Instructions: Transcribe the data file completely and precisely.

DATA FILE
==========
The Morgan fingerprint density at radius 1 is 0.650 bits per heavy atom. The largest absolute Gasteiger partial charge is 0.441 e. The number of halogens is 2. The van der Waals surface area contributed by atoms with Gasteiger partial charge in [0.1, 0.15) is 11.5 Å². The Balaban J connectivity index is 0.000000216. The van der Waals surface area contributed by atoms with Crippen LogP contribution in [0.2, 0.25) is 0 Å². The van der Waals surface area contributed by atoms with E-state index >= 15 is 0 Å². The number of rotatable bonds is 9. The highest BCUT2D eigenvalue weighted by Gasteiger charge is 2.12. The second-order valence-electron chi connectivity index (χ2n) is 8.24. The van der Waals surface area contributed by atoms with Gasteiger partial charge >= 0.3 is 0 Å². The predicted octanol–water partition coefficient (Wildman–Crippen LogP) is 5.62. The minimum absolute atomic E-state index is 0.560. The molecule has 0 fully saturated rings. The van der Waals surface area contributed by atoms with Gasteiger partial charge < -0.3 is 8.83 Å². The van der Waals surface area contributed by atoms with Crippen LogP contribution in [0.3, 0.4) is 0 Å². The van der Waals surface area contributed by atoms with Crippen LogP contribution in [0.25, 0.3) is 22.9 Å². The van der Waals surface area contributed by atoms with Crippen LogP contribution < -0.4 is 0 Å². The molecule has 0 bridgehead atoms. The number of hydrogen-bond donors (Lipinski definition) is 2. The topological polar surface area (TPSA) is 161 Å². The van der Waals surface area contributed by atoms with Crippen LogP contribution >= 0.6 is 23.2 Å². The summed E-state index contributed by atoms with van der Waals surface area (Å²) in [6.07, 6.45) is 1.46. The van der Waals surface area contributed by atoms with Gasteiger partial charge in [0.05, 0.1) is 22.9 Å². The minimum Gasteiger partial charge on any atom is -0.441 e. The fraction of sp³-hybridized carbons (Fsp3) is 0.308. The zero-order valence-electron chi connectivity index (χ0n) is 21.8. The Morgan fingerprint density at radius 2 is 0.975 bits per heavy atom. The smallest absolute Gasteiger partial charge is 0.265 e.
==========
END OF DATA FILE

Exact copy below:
The Morgan fingerprint density at radius 1 is 0.650 bits per heavy atom. The largest absolute Gasteiger partial charge is 0.441 e. The number of halogens is 2. The van der Waals surface area contributed by atoms with Gasteiger partial charge in [0.1, 0.15) is 11.5 Å². The Balaban J connectivity index is 0.000000216. The van der Waals surface area contributed by atoms with Crippen LogP contribution in [0.2, 0.25) is 0 Å². The van der Waals surface area contributed by atoms with E-state index >= 15 is 0 Å². The number of rotatable bonds is 9. The highest BCUT2D eigenvalue weighted by Gasteiger charge is 2.12. The second-order valence-electron chi connectivity index (χ2n) is 8.24. The van der Waals surface area contributed by atoms with Gasteiger partial charge >= 0.3 is 0 Å². The predicted octanol–water partition coefficient (Wildman–Crippen LogP) is 5.62. The minimum absolute atomic E-state index is 0.560. The molecule has 0 fully saturated rings. The van der Waals surface area contributed by atoms with Gasteiger partial charge < -0.3 is 8.83 Å². The van der Waals surface area contributed by atoms with Crippen LogP contribution in [0.3, 0.4) is 0 Å². The van der Waals surface area contributed by atoms with Crippen LogP contribution in [0.25, 0.3) is 22.9 Å². The van der Waals surface area contributed by atoms with Crippen LogP contribution < -0.4 is 0 Å². The molecule has 0 bridgehead atoms. The number of hydrogen-bond donors (Lipinski definition) is 2. The topological polar surface area (TPSA) is 161 Å². The van der Waals surface area contributed by atoms with Crippen LogP contribution >= 0.6 is 23.2 Å². The summed E-state index contributed by atoms with van der Waals surface area (Å²) in [6.07, 6.45) is 1.46. The van der Waals surface area contributed by atoms with Gasteiger partial charge in [0.05, 0.1) is 22.9 Å². The minimum Gasteiger partial charge on any atom is -0.441 e. The fraction of sp³-hybridized carbons (Fsp3) is 0.308. The zero-order valence-electron chi connectivity index (χ0n) is 21.8. The Morgan fingerprint density at radius 2 is 0.975 bits per heavy atom. The smallest absolute Gasteiger partial charge is 0.265 e.